World Library  
Flag as Inappropriate
Email this Article

David Stone (politician)

Article Id: WHEBN0000502656
Reproduction Date:

Title: David Stone (politician)  
Author: World Heritage Encyclopedia
Language: English
Subject: Jesse Franklin, Benjamin Smith (North Carolina politician), United States congressional delegations from North Carolina, Alexander Martin, J. Melville Broughton
Publisher: World Heritage Encyclopedia

David Stone (politician)

David Stone
Member of the U.S. House of Representatives
from North Carolina's 8th district
In office
March 4, 1799 – March 3, 1801
Preceded by Dempsey Burges
Succeeded by Charles Johnson
United States Senator
from North Carolina
In office
March 4, 1801 – March 4, 1807
March 4, 1813 – December 24, 1814
Preceded by Timothy Bloodworth
Jesse Franklin
Succeeded by Jesse Franklin
Francis Locke
15th Governor of North Carolina
In office
December 12, 1808 – December 1, 1810
Preceded by Benjamin Williams
Succeeded by Benjamin Smith
Personal details
Born (1770-02-17)February 17, 1770
Bertie County, North Carolina
Died October 7, 1818(1818-10-07) (aged 48)
near Raleigh, North Carolina
Political party Democratic-Republican

David Stone (February 17, 1770 – October 7, 1818) was the 15th Governor of the U.S. state of North Carolina from 1808 to 1810. Both before and after his term as governor, he served as a U.S. senator, between 1801 and 1807 and between 1813 and 1814.


Stone was born in Bertie County, North Carolina, the son of a farmer. He attended Windsor Academy and later the College of New Jersey, where he graduated with honors. Returning to North Carolina, Stone studied law in Halifax and was granted his law license in 1790. He married Hannah Turner and began the construction of a large manor house on land given him by his father, Zedekiah Stone. This is now a historic site, Hope Plantation.[1]

In 1789, Stone was a member of the convention in Fayetteville which ratified the United States Constitution. He proceeded to represent Bertie County in the North Carolina House of Commons until 1795, when he was named to the North Carolina Superior Court.

In 1798, Stone stepped down from the court to serve in the United States House of Representatives for one term; during the contested 1800 presidential election, he cast his vote for Thomas Jefferson when the election was sent to the House for a final decision.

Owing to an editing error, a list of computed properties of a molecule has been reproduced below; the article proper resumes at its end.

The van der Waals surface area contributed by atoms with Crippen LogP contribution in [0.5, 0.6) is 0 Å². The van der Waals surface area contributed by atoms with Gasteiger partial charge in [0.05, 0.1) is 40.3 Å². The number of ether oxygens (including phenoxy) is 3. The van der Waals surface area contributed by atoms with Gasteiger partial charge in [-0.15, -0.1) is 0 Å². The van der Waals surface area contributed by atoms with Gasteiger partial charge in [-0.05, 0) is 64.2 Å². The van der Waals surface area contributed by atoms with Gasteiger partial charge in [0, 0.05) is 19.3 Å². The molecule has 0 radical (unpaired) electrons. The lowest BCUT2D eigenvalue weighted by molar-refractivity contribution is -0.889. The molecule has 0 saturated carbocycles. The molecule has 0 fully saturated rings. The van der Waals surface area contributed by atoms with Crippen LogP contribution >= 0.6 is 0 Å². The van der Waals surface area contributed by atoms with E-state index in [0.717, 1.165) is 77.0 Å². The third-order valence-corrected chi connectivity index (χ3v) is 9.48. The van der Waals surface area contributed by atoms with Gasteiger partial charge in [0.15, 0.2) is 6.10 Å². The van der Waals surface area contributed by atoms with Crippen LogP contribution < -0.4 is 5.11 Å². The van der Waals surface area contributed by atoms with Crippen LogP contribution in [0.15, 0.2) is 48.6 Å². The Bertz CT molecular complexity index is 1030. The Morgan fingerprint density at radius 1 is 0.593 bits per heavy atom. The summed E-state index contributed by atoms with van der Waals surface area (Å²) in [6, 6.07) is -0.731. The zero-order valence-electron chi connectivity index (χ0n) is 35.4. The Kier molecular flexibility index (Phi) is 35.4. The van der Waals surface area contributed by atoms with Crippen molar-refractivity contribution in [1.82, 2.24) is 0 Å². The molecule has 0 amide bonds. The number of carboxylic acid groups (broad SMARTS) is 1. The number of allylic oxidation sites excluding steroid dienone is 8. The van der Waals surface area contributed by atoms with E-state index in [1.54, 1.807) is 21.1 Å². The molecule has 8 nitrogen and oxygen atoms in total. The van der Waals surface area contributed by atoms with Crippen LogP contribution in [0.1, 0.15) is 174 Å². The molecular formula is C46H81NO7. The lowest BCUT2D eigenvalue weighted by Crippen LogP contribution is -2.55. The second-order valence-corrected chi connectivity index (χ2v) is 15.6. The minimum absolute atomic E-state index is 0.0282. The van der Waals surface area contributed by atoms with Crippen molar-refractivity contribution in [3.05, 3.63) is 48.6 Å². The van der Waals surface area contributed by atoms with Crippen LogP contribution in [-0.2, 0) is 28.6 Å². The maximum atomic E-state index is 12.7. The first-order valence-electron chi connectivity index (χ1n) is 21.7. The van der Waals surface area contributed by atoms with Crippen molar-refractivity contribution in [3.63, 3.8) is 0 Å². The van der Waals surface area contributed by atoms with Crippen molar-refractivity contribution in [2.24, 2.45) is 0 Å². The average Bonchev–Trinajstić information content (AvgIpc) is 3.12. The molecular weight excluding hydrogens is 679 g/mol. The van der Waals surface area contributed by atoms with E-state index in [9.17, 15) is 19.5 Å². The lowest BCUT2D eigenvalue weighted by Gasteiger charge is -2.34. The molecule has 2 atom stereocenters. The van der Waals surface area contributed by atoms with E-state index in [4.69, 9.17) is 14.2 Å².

Re-elected in a bid for a second term in the House, Stone resigned when he was elected to the United States Senate by the North Carolina General Assembly in late 1800. He resigned his seat in the Senate in 1807 to return to the state Superior Court, but was there for only a year before being elected Governor of North Carolina by the legislature in November 1808.

As Governor, Stone was an ardent supporter of agricultural and industrial development, as well as of the expansion to the education system to both sexes and all social classes. Stone was re-elected in 1809 but was defeated for a third one-year term in 1810 by Benjamin Smith.[2] Following his defeat, Stone served in the North Carolina House of Commons for a year before being named to the U.S. Senate once again in 1813.

Stone's second term in the U.S. Senate lasted only a year; he was censured by the NC General Assembly for failing to support the administration during the War of 1812. Stone resigned his Senate seat in December 1814, retiring to his Wake County plantation, where he died in 1818 and is buried.


  1. ^ or see WorldHeritage entry
  2. ^ NC Governor race from December 1810
United States House of Representatives
Preceded by
Dempsey Burges
United States Representative in Congress
from North Carolina's 8th congressional district

Succeeded by
Charles Johnson
United States Senate
Preceded by
Timothy Bloodworth
U.S. Senator (Class 3) from North Carolina
Served alongside: Jesse Franklin, James Turner
Succeeded by
Jesse Franklin
Preceded by
Jesse Franklin
U.S. Senator (Class 3) from North Carolina
Served alongside: James Turner
Succeeded by
Francis Locke
Political offices
Preceded by
Benjamin Williams
Governor of North Carolina
Succeeded by
Benjamin Smith
This article was sourced from Creative Commons Attribution-ShareAlike License; additional terms may apply. World Heritage Encyclopedia content is assembled from numerous content providers, Open Access Publishing, and in compliance with The Fair Access to Science and Technology Research Act (FASTR), Wikimedia Foundation, Inc., Public Library of Science, The Encyclopedia of Life, Open Book Publishers (OBP), PubMed, U.S. National Library of Medicine, National Center for Biotechnology Information, U.S. National Library of Medicine, National Institutes of Health (NIH), U.S. Department of Health & Human Services, and, which sources content from all federal, state, local, tribal, and territorial government publication portals (.gov, .mil, .edu). Funding for and content contributors is made possible from the U.S. Congress, E-Government Act of 2002.
Crowd sourced content that is contributed to World Heritage Encyclopedia is peer reviewed and edited by our editorial staff to ensure quality scholarly research articles.
By using this site, you agree to the Terms of Use and Privacy Policy. World Heritage Encyclopedia™ is a registered trademark of the World Public Library Association, a non-profit organization.

Copyright © World Library Foundation. All rights reserved. eBooks from Project Gutenberg are sponsored by the World Library Foundation,
a 501c(4) Member's Support Non-Profit Organization, and is NOT affiliated with any governmental agency or department.